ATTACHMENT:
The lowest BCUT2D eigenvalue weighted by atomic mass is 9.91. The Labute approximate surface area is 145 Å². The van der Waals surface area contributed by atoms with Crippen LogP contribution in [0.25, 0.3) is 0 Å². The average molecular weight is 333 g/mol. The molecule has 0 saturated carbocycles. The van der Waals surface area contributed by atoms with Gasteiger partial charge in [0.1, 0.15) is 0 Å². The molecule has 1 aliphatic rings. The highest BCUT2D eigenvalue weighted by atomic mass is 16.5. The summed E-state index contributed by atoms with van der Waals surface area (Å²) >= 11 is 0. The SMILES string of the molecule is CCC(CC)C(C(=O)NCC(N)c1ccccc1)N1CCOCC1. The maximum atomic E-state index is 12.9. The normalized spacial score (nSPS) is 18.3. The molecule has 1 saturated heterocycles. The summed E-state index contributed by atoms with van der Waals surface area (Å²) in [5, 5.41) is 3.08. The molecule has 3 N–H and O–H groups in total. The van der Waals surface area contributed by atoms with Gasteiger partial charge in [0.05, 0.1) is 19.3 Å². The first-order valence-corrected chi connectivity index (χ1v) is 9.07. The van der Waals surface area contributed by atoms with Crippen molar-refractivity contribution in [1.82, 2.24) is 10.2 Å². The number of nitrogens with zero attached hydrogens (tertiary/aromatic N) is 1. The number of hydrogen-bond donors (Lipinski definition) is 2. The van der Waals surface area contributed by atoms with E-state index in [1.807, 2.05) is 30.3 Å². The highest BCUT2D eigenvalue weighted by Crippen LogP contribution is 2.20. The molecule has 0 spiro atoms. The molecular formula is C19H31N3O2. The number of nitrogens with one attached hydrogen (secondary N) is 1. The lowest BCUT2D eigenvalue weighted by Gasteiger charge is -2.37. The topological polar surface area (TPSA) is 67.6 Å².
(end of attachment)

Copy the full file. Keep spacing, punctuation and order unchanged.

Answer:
The lowest BCUT2D eigenvalue weighted by atomic mass is 9.91. The Labute approximate surface area is 145 Å². The van der Waals surface area contributed by atoms with Crippen LogP contribution in [0.25, 0.3) is 0 Å². The average molecular weight is 333 g/mol. The molecule has 0 saturated carbocycles. The van der Waals surface area contributed by atoms with Gasteiger partial charge in [0.1, 0.15) is 0 Å². The molecule has 1 aliphatic rings. The highest BCUT2D eigenvalue weighted by atomic mass is 16.5. The summed E-state index contributed by atoms with van der Waals surface area (Å²) >= 11 is 0. The SMILES string of the molecule is CCC(CC)C(C(=O)NCC(N)c1ccccc1)N1CCOCC1. The maximum atomic E-state index is 12.9. The normalized spacial score (nSPS) is 18.3. The molecule has 1 saturated heterocycles. The summed E-state index contributed by atoms with van der Waals surface area (Å²) in [5, 5.41) is 3.08. The molecule has 3 N–H and O–H groups in total. The van der Waals surface area contributed by atoms with Gasteiger partial charge in [0.05, 0.1) is 19.3 Å². The first-order valence-corrected chi connectivity index (χ1v) is 9.07. The van der Waals surface area contributed by atoms with Crippen molar-refractivity contribution in [1.82, 2.24) is 10.2 Å². The number of nitrogens with zero attached hydrogens (tertiary/aromatic N) is 1. The number of hydrogen-bond donors (Lipinski definition) is 2. The van der Waals surface area contributed by atoms with E-state index in [1.807, 2.05) is 30.3 Å². The highest BCUT2D eigenvalue weighted by Crippen LogP contribution is 2.20. The molecule has 0 spiro atoms. The molecular formula is C19H31N3O2. The number of nitrogens with one attached hydrogen (secondary N) is 1. The lowest BCUT2D eigenvalue weighted by Gasteiger charge is -2.37. The topological polar surface area (TPSA) is 67.6 Å².